Hillary Clinton Proclaims Trump’s ‘Legacy’ The Overturning Of Roe v. Wade


Hillary Clinton spoke out this week on the anniversary of the now overturned decision by the U.S. Supreme Court in Roe v. Wade, which originally established a national foundation in law for abortion access before it was unceremoniously undone with three Justices originally nominated by Donald Trump on the bench in 2022.

“Today, we should be marking 51 years of Roe v. Wade and the promise of reproductive freedom for all. Instead, Donald Trump took away women’s right to make personal choices and gave that power to Republican judges and politicians. That is his legacy,” Clinton said Monday on X, the social media platform formerly called Twitter.

Data ranging from polling to the more compelling and impactful category of election results has shown large portions of Americans still supporting access to abortion beyond some Republicans’ clearly sought limits in the time since Roe was overturned.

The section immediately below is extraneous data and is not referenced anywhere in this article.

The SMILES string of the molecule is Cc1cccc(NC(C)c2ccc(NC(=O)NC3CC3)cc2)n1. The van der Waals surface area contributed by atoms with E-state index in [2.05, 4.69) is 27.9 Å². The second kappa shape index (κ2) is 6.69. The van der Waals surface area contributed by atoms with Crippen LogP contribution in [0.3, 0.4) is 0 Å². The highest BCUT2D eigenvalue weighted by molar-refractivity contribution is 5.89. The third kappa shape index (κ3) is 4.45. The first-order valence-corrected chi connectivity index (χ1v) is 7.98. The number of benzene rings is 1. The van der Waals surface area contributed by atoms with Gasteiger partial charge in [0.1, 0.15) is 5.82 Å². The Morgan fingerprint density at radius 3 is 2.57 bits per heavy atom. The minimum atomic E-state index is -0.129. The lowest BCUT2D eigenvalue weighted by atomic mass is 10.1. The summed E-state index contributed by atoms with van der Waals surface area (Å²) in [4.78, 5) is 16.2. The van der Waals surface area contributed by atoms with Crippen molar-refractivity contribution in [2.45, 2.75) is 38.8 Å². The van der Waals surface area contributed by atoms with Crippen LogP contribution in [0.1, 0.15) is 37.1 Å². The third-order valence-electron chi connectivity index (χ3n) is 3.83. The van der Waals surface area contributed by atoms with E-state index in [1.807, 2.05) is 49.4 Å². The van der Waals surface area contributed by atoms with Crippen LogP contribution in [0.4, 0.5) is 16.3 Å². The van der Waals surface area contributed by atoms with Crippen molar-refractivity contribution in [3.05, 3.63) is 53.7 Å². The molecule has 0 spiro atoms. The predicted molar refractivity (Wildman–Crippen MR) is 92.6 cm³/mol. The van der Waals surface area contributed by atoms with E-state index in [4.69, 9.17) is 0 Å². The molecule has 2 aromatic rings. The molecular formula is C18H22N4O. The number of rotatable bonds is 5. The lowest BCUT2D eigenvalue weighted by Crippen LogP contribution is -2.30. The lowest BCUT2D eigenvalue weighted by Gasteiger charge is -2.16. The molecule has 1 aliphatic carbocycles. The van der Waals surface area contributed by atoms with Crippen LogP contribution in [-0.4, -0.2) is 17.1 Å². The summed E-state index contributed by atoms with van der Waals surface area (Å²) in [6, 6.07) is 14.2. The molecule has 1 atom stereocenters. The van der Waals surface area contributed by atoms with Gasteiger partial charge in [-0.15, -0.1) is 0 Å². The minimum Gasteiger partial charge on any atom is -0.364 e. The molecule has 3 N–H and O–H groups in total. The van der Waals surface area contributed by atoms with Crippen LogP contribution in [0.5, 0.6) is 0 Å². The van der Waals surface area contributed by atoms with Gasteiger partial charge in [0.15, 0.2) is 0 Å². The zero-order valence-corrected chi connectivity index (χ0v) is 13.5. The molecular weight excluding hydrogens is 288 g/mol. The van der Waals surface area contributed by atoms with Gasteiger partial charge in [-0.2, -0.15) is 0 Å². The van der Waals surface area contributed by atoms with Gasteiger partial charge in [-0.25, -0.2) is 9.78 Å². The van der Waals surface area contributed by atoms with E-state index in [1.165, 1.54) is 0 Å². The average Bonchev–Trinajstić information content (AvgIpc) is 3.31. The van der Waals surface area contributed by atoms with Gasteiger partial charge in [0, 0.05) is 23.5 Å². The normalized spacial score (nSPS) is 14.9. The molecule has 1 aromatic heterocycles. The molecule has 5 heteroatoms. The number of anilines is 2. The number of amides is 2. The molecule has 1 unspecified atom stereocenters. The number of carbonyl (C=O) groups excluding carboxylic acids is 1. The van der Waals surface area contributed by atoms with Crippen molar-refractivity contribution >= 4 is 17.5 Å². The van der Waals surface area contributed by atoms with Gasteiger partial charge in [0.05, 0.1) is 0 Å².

Just late last year, Ohio voters passed an amendment to their state Constitution that was set to establish a baseline of abortion protections in the state, adding to state-level efforts to fill in the sudden gap left at the federal level. Trump himself, meanwhile, has taken ownership of the eventual dismantling of the nation’s wider-reaching legal allowances for abortion, clearly setting up this year’s elections as also a referendum on which vision in health care will advance in the U.S.

At present, the filibuster rules in the Senate, which demand a 60-vote majority before moving forward in many areas, would presumably curtail ambitions of enacting particularly sweeping restrictions at the national level on abortion, which is also technically an option after the Supreme Court dismantled the prior legal framework. But what would stop a theoretical GOP majority in the Senate in the future from moving forward with filibuster changes on even a single-issue basis like Democrats unsuccessfully tried to do at one point with voting rights? There are clearly openings for developments dangerous towards the free access of what until semi-recently were widely available health care procedures.